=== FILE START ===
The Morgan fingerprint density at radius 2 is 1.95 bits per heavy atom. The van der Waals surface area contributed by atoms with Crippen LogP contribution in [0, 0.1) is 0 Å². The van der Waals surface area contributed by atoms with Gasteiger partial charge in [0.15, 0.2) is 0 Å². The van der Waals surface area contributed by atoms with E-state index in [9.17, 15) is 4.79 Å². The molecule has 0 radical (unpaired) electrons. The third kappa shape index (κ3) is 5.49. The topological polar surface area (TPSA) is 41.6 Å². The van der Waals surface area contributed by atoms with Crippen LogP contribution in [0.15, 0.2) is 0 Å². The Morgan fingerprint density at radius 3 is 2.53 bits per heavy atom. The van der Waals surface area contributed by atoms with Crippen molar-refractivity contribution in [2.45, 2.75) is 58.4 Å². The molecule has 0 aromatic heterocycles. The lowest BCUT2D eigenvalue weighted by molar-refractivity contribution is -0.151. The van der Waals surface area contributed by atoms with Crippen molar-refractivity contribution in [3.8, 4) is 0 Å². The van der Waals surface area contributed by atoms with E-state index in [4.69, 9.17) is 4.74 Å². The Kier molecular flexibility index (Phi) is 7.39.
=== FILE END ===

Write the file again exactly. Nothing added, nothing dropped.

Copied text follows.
The Morgan fingerprint density at radius 2 is 1.95 bits per heavy atom. The van der Waals surface area contributed by atoms with Crippen LogP contribution in [0, 0.1) is 0 Å². The van der Waals surface area contributed by atoms with Gasteiger partial charge in [0.15, 0.2) is 0 Å². The van der Waals surface area contributed by atoms with E-state index in [9.17, 15) is 4.79 Å². The molecule has 0 radical (unpaired) electrons. The third kappa shape index (κ3) is 5.49. The topological polar surface area (TPSA) is 41.6 Å². The van der Waals surface area contributed by atoms with Crippen LogP contribution in [0.15, 0.2) is 0 Å². The Morgan fingerprint density at radius 3 is 2.53 bits per heavy atom. The van der Waals surface area contributed by atoms with Crippen molar-refractivity contribution in [2.45, 2.75) is 58.4 Å². The molecule has 0 aromatic heterocycles. The lowest BCUT2D eigenvalue weighted by molar-refractivity contribution is -0.151. The van der Waals surface area contributed by atoms with Crippen molar-refractivity contribution in [3.8, 4) is 0 Å². The van der Waals surface area contributed by atoms with E-state index in [4.69, 9.17) is 4.74 Å². The Kier molecular flexibility index (Phi) is 7.39.